Today’s post is written by Jo Anne Taylor, Director of Music and Worship at Bethlehem Covenant Church in Minneapolis, MN.
My church took a leap of faith and launched a new worship opportunity this week. Worship is a big deal at Bethlehem Covenant. We take seriously the charge to “worship the Lord in the beauty of holiness” (Ps 29:2). The choir sings and the organ resounds, and the congregation responds with gusto. We greet one another with the peace of Christ, we sing hymns loudly, and we respond “Thanks be to God!” when we hear the Word of the Lord.
Many years ago, when the church was growing rapidly, it considered adding a worship service to accommodate its growth, but decided to stay with one service for the sake of unity. Now we are in a new growing season, and adding The Gathering, a more-or-less contemporary approach to worship, has “seemed good to the Holy Spirit and to us” (Acts 15:28) as the next step in our growth. This addition has required a sacrificial commitment of time and energy for some of our members, but God has graciously placed in our midst a core group of talented and dedicated volunteer musicians and leaders who have eagerly taken up the challenge of creating a worship environment that honors God in a new way for our church.
When someone in the Better Together group was asked this week, “Do you think we could attract more young people to our church with better quality, more contemporary music?” I thought of the 80-somethings who worshipped in The Gathering on Sunday. I also considered the young couples who skipped The Gathering because they love our traditional worship. Clearly, age had little to do with these choices.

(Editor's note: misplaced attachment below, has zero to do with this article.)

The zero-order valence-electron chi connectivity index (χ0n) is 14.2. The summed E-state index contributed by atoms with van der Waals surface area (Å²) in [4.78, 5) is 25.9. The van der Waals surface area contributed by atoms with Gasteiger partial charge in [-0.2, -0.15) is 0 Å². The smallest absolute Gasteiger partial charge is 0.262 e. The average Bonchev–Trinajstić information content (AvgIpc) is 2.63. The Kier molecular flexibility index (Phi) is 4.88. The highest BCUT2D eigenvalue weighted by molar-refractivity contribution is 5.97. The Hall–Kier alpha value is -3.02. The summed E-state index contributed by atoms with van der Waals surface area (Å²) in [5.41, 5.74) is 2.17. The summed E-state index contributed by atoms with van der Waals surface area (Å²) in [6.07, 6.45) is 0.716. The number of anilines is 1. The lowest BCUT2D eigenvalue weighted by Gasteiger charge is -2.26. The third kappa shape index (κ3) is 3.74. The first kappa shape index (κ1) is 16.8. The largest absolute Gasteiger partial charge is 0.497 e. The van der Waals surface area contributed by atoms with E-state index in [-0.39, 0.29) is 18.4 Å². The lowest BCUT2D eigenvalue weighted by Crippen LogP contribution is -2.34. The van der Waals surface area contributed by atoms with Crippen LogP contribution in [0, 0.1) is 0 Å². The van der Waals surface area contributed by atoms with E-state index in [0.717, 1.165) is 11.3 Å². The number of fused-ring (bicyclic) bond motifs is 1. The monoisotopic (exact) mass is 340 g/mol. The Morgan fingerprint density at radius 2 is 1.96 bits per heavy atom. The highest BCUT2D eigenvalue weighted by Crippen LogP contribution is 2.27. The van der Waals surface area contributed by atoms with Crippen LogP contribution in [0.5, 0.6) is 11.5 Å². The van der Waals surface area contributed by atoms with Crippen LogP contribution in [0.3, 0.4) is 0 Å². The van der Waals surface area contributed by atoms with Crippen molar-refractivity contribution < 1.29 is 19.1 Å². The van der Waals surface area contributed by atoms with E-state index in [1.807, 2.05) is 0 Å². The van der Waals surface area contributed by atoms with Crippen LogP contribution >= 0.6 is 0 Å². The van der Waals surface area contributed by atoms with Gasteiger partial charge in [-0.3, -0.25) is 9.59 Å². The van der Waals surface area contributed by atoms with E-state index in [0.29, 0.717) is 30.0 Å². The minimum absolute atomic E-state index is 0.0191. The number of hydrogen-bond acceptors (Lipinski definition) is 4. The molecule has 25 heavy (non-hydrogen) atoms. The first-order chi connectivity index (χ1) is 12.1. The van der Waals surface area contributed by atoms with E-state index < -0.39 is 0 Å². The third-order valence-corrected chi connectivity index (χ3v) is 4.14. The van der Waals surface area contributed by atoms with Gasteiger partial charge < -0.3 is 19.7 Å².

What attracts young people to church? Sometimes, it is the style of music, but more often, it is the recognition of an authentic desire to be more like Jesus in all we do. When our worship expresses our love for God, for one another, and for the world around us, it doesn’t matter much whether we’re singing Chris Tomlin songs or Nils Frykman songs or hymns by Charles Wesley. It does matter that we participate fully in offering our best selves to worship our God, instead of passively watching a performance by professional musicians whose skill level surpasses our own.
In the Better Together group, we continue to wrestle with the questions of musical style and worship style, and we seek to clarify what the terms contemporary and traditional really mean in the context of authentic, God-glorifying worship. Maybe you have some thoughts on this topic that you’d care to share in the comments section below. Please join the conversation!
As one of our octogenarian church members watched a couple of families gather their small children after worship on Sunday, he leaned over to me and said, “What we need now is some more old people!” I wonder what would attract more old people to our church…